means for scanning said two dimensional image in an omnidirectional manner to read out information contained in said bar code.
43. In a bar code reader including a two dimensional imaging means with variable optics for capturing a two dimensional image containing the image of said bar code, a method for determining range and focal length comprising:
providing a spotter beam to visually locate said bar code, said spotter beam being substantially parallel to a first plane of said bar code reader, and said spotter beam being at a substantially fixed angle to a second plane of said bar code reader;
measuring the first displacement of said spotter beam in said two dimensional image along an axis perpendicular to said first plane;
measuring the second displacement of said spotter beam in said two dimensional image along an axis perpendicular to said second plane;
determining the focal length of said variable optics from said second displacement; and
determining the range between said bar code and said bar code reader from said first and second displacements.
44. A bar code reader comprising:
a two dimensional imaging means with variable optics for capturing a two dimensional image containing the image of said bar code;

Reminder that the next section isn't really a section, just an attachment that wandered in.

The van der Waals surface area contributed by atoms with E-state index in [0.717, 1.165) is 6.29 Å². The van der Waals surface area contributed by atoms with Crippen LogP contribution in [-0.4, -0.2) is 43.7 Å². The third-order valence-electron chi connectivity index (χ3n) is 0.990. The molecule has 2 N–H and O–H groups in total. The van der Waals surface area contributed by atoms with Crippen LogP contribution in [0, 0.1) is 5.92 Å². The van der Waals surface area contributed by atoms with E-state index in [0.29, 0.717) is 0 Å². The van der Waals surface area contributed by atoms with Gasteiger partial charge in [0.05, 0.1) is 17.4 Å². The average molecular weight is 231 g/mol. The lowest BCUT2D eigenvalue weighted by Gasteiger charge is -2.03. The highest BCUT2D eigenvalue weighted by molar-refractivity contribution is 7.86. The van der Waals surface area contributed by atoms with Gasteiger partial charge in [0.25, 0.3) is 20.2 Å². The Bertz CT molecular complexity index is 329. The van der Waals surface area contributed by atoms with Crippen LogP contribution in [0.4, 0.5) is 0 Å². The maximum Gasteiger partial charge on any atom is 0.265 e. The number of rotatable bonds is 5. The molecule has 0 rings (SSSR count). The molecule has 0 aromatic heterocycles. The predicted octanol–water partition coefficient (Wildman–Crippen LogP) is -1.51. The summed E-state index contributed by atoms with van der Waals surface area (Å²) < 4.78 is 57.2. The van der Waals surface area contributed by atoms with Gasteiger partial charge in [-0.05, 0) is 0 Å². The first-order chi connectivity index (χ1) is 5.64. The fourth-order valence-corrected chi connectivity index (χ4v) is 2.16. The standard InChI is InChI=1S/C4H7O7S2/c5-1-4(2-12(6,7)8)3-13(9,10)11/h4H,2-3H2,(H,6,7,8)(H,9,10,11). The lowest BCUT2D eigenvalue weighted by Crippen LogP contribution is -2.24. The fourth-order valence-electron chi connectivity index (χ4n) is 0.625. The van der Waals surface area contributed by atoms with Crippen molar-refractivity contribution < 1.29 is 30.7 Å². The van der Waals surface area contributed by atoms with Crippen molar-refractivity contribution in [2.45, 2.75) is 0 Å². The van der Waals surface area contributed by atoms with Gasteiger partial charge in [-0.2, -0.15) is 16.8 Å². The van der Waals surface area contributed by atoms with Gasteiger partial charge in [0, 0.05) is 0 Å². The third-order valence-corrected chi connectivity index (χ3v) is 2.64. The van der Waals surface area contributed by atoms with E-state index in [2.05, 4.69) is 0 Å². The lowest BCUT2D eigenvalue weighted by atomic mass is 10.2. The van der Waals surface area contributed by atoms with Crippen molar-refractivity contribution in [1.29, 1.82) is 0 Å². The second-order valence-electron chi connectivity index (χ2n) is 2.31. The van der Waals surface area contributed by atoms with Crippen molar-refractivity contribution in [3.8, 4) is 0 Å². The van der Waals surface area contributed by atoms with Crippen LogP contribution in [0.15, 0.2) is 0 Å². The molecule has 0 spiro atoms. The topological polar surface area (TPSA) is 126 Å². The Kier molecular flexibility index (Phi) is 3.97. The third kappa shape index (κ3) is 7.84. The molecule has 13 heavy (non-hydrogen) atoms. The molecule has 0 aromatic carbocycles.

a spotter beam for visually locating said bar code, said spotter beam being substantially parallel to a first plane of said bar code reader, and said spotter beam being at a substantially fixed angle to a second plane of said bar code reader;
means for measuring the first displacement of said spotter beam in said two dimensional image along an axis perpendicular to said first plane;
means for measuring the second displacement of said spotter beam in said two dimensional image along an axis perpendicular to said second plane;
means responsive to said second displacement for determining the focal length of said variable optics; and
means responsive to said first and second displacements for determining the range between said bar code and said bar code reader.
45. A method in accordance with claim 1 further comprising measuring the range to said bar code from said bar code reader.
46. A method in accordance with claim 45, wherein said hand held bar code reader further includes variable imaging optics, said method further comprises:
setting the focal length of said variable imaging optics to provide magnification of said bar code image substantially at a predetermined level; and
setting the focus of said variable imaging optics.
47. An apparatus in accordance with claim 1 further comprising means for measuring the range to said bar code from said bar code reader.
48. An apparatus in accordance with claim 47, wherein said hand held bar code reader further includes variable imaging optics, said apparatus further comprises:
means for setting the focal length of said variable imaging optics to provide magnification of said bar code image substantially at a predetermined level; and